Welcome to Our 250th Anniversary Year


September 2, 2014

Dear Colleagues:

As we begin a new academic year, I want to welcome our new faculty, students, and trainees to Penn Medicine and wish everyone in our community a successful and most productive 2014-15 academic year.

The beginning of each academic year is always energizing. But two things set this year apart: 1) our medical school’s 250th celebration of the founding of the school in 1765 and 2) the momentum that has been building as we approached this milestone, especially the great progress we have made across Penn Medicine in the past year to advance each of our mission areas. Two hundred and fifty years ago, Penn established the template for American medical education. In the vision of John Morgan and his colleagues, all the essential elements were present at the outset -- affiliation with a university, recruitment of outstanding faculty, and joining classroom education with bedside teaching as part of a planned curriculum. From the start, we had a faculty interested not only in the practice of clinical medicine and surgery, but also in basic medical science. Our school had the first professors of chemistry, physiology, and pharmacology. We established the first institutes of anatomy and public health, among many others. For generations, the contributions made by our faculty have been fundamental.

The lesson I draw from this rich heritage is that continuous adaptability and vitality are part of Penn Medicine’s DNA. The embrace of this forward-thinking institutional culture by those who came before us accounts for our academic medical center’s success through the years. And we are carrying this progressive vision forward today. Indeed, we are superbly positioned to improve health and impact society for the next 250 years.

In a previous message, I described how enhancements to the processes of technology transfer and clinical trials at Penn would extend our lead in translational medicine. Today, I want to underscore that the steps we are taking to support rapid and continuous progress in research are matched by initiatives to support corresponding excellence in education and patient care.

The highlight of this academic year will take place in May with the formal dedication of the stunning new Jordan Medical Education Center marking our 250th celebration. The Jordan Center, where students will begin taking classes in January, has been designed to support a new paradigm for medical education. Its innovative learning environment includes the state-of-the-art Law Family Auditorium, collaborative public spaces, and small group learning spaces. A recording studio will facilitate production of online content and courses and the recording of lectures, seminars and other educational programs, and will also facilitate cutting-edge telemedicine initiatives.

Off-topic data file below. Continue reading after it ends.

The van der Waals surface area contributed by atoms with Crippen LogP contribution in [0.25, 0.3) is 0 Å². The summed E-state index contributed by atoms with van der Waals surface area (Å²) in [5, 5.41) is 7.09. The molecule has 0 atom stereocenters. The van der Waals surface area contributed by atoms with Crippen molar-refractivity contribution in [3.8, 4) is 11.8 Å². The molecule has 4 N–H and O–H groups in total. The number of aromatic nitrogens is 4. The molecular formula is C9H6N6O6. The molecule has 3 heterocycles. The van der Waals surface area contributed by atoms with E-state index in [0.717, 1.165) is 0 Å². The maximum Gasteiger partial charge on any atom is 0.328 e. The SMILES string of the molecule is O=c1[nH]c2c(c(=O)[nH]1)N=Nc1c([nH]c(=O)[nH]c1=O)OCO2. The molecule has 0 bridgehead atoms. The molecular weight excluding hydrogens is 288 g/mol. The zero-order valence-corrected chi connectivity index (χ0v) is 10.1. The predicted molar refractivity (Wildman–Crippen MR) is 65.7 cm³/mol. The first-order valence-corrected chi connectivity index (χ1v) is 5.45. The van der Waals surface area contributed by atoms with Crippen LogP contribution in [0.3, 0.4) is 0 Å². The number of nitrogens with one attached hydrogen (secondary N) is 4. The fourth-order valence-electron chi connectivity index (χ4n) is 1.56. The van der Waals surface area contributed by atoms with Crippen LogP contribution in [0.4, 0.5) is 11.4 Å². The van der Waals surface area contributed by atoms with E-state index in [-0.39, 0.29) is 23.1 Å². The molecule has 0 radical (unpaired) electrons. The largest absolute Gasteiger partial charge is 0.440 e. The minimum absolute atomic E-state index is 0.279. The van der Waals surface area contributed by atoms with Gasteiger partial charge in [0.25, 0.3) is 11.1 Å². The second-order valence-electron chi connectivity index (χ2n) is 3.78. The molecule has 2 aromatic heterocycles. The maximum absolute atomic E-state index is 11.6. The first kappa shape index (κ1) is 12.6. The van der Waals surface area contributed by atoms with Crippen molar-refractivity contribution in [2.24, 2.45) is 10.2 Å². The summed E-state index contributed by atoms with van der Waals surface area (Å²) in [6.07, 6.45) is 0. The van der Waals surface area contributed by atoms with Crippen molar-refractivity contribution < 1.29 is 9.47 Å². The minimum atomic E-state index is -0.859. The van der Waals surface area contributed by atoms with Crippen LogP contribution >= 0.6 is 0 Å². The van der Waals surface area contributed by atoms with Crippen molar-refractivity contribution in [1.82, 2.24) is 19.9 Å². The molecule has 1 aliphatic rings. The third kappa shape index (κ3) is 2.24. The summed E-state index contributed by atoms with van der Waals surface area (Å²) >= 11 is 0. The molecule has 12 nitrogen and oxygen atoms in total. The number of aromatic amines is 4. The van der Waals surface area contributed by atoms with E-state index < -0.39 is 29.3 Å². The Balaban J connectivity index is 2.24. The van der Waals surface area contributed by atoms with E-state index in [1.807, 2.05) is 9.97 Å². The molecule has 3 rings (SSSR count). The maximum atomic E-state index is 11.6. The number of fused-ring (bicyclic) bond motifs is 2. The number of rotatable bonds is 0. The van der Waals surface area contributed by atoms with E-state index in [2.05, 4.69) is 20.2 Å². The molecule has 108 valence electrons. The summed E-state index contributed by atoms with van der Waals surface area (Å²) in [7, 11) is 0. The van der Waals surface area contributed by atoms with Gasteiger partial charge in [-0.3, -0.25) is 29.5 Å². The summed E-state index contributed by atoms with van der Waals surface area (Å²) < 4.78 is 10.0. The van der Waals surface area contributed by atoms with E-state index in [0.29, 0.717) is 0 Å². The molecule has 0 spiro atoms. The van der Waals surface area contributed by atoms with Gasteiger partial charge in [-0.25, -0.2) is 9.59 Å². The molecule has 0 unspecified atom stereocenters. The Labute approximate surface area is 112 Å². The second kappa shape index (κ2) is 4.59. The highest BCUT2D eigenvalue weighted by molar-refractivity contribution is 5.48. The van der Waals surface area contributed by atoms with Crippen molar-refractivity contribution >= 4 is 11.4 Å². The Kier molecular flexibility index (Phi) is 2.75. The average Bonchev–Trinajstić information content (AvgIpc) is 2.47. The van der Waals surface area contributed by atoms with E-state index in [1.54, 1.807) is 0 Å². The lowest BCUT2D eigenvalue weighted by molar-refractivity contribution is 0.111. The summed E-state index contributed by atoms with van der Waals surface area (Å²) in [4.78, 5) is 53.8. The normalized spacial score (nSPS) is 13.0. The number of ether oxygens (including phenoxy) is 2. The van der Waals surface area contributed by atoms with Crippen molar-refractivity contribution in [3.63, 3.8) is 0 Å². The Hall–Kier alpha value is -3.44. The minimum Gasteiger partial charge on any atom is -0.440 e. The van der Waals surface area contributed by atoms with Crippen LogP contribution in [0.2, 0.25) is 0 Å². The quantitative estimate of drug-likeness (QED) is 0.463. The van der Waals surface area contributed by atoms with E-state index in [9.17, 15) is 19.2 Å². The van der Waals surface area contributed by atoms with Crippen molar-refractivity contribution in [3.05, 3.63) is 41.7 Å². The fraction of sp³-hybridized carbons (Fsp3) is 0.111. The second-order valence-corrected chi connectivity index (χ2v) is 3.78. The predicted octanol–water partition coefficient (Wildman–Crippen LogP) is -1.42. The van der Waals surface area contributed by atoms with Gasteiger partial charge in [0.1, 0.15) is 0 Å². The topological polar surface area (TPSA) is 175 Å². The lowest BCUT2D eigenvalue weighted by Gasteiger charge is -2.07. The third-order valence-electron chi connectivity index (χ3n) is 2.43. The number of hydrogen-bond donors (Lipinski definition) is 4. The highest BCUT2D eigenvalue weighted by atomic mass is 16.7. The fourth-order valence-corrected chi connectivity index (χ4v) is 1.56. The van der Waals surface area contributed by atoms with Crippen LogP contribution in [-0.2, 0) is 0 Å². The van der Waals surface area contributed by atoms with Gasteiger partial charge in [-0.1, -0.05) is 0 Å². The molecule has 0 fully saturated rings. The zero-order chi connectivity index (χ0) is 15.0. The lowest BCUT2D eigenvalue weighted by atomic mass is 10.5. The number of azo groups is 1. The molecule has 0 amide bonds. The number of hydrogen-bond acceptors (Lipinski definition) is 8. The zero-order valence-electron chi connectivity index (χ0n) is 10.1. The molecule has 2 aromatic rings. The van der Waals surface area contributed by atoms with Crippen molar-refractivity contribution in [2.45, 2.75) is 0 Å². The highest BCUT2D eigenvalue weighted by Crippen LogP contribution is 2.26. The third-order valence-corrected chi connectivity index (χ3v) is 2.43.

At the same time that we are creating the infrastructure to define the future of medical education, we have also increased financial aid for both undergraduate education and biomedical graduate studies. For the 2014-15 academic year, we have awarded $15.7 million in UME financial aid, including an increase of 12 in the number of Perelman Scholars (to 36) and an increase of two in the number of Gamble Scholars (to 62). Ninety-four incoming PhD students are fully supported on training grants, an increase of 10 from last year’s cohort.

Correspondingly, we are investing in the excellence of patient care. Penn Medicine University City, an outpatient care and same-day surgery facility, opens this month at 3737 Market Street, extending the reach of Penn Presbyterian Medical Center. In addition, the South Pavilion Extension of the Perelman Center for Advanced Medicine, which will serve as the primary home of the clinical neurosciences service line, is scheduled to open in January. The extension will contain 180 exam rooms in addition to consultation rooms that will bring health care providers to patients, eliminating the need to visit different buildings around the medical campus.

Construction is also underway on seven additional floors structurally integrated with the Jordan Medical Education Center that will house a cell manufacturing facility to support our growing immunotherapy program , the administrative offices of the Abramson Cancer Center, along with additional faculty office and clinical research support space, all scheduled to open in June 2016.

These capital projects reflect the extraordinary pace and scope of activity at Penn Medicine and the many breakthroughs taking place every day within our walls. To cite just one recent example that you may have missed over the summer -- in July, the team led by Carl June became one of the first to receive the FDA’s important Breakthrough Therapy designation, which was awarded to fast-track the personalized cellular treatment of leukemia. Although I am constantly looking forward, it is also important to celebrate our past. Stepping back for a moment to consider the breadth of extraordinary activity at Penn Medicine leading up to our 250th celebration, it is easy to imagine some future historian weighing our current accomplishments in translational research, education, and clinical care and concluding that this is a golden age for Penn Medicine.

I will end by saying how very proud I am of all that we have collectively achieved to reach this milestone so well positioned for the future. The words of William Osler, one of the most visionary and impactful faculty members in our school’s distinguished history, say it best: “The best preparation for tomorrow is to do today’s work superbly well.” Thank you all for doing just that.With warm regards and best wishes for our 250th celebratory year,

&quote;Larry&quote; Signature
J. Larry Jameson, MD, PhD